However, 10-15% of patients do not present with traditional symptoms. Eye disease, seizures, neuropathy, inflammation of the liver or spleen, abdominal pain, joint pain, skin rash, bone infections, lung disease and conditions involving other organ systems have been described (Zangwill 2021). Skin lesions, called “bacillary angiomatosis” can affect up to almost 50% of patients and present in numerous forms, from rashes, skin growths, to striae that look like stretch marks. 

Mental Health Symptoms Associated with Bartonella

Bartonella infections are known to potentially affect the central nervous system. One small study found that approximately 10% of patients with cat-scratch disease had symptoms associated with infection in the brain. Symptoms included meningitis (swelling of the protective membranes around the brain and spinal cord), neuroretinitis (inflammation at the end of the optic nerve and retina at the back of the eye) and optic neuritis (inflammation of the optic nerve) (Canneti 2019). In the study, patients who had neurological involvement had worse outcomes, with only 50% of patients recovering over time.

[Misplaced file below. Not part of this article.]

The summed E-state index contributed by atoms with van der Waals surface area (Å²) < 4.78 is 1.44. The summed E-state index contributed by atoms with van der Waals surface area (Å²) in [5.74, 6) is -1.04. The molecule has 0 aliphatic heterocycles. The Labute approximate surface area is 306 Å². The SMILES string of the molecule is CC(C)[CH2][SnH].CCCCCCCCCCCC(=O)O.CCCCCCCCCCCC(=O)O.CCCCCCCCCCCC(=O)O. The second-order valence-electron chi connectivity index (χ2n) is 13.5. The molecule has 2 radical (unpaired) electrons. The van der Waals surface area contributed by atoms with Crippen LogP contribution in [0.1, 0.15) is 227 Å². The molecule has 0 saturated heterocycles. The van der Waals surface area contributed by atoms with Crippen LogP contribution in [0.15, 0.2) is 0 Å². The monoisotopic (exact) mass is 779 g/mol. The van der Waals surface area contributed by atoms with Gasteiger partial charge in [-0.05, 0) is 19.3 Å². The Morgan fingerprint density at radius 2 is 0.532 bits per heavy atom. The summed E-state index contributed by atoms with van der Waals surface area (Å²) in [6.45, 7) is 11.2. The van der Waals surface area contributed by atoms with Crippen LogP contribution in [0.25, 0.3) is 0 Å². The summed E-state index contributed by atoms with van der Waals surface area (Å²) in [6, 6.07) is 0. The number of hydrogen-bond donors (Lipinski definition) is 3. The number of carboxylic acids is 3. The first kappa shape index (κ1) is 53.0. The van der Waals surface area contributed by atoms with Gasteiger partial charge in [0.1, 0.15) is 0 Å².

Depression and Bartonella

Due to the potential involvement in the central nervous system, cases of bartonella-induced mental illness have been suggested or reported. Three cases of patients with agitation, panic attacks and/or severe depression with laboratory testing and history suggestive of bartonella infection improved significantly after antibiotic treatment (Schaller 2007). Mental health symptoms typically came on rapidly and were out of character for the infected individuals.

Ticks may also be a source of bartonella infection

A study in 2018 explored the connection between bartonella antibodies, toxoplasmosis antibodies (a parasite infection commonly spread by cats to humans) and depression (Flegr 2018). Antibodies are a marker for an immune response to an infectious agent. When present they typically indicate past or present exposure, although the correlation is not always perfect, varying based on a person’s immune function. While somewhat complex, the study showed a correlation between depressive symptoms and bartonella antibodies that varied in both men and women based on concomitant exposure to toxoplasmosis.